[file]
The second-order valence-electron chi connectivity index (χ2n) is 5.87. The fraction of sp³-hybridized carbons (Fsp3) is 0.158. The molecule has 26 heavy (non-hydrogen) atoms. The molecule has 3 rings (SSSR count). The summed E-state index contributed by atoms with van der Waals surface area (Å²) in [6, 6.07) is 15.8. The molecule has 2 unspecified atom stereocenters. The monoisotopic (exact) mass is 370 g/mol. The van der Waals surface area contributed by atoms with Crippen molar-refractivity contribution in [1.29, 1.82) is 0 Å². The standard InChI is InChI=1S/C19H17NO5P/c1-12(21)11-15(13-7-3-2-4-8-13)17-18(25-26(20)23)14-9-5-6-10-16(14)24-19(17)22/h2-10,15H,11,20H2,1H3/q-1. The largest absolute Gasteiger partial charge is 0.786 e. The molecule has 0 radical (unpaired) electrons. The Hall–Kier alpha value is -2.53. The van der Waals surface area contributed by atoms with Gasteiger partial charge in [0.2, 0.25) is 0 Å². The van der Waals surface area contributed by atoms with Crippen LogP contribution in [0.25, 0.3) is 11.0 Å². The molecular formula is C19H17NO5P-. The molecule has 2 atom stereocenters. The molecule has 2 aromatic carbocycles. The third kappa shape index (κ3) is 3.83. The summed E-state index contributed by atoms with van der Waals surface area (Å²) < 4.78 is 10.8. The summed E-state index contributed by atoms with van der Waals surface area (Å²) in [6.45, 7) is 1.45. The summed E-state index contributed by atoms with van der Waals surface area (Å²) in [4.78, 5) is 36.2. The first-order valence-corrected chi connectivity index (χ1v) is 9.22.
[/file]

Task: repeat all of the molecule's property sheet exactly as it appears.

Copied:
The second-order valence-electron chi connectivity index (χ2n) is 5.87. The fraction of sp³-hybridized carbons (Fsp3) is 0.158. The molecule has 26 heavy (non-hydrogen) atoms. The molecule has 3 rings (SSSR count). The summed E-state index contributed by atoms with van der Waals surface area (Å²) in [6, 6.07) is 15.8. The molecule has 2 unspecified atom stereocenters. The monoisotopic (exact) mass is 370 g/mol. The van der Waals surface area contributed by atoms with Crippen molar-refractivity contribution in [1.29, 1.82) is 0 Å². The standard InChI is InChI=1S/C19H17NO5P/c1-12(21)11-15(13-7-3-2-4-8-13)17-18(25-26(20)23)14-9-5-6-10-16(14)24-19(17)22/h2-10,15H,11,20H2,1H3/q-1. The largest absolute Gasteiger partial charge is 0.786 e. The molecule has 0 radical (unpaired) electrons. The Hall–Kier alpha value is -2.53. The van der Waals surface area contributed by atoms with Gasteiger partial charge in [0.2, 0.25) is 0 Å². The van der Waals surface area contributed by atoms with Crippen LogP contribution in [0.25, 0.3) is 11.0 Å². The molecular formula is C19H17NO5P-. The molecule has 2 atom stereocenters. The molecule has 2 aromatic carbocycles. The third kappa shape index (κ3) is 3.83. The summed E-state index contributed by atoms with van der Waals surface area (Å²) < 4.78 is 10.8. The summed E-state index contributed by atoms with van der Waals surface area (Å²) in [6.45, 7) is 1.45. The summed E-state index contributed by atoms with van der Waals surface area (Å²) in [4.78, 5) is 36.2. The first-order valence-corrected chi connectivity index (χ1v) is 9.22.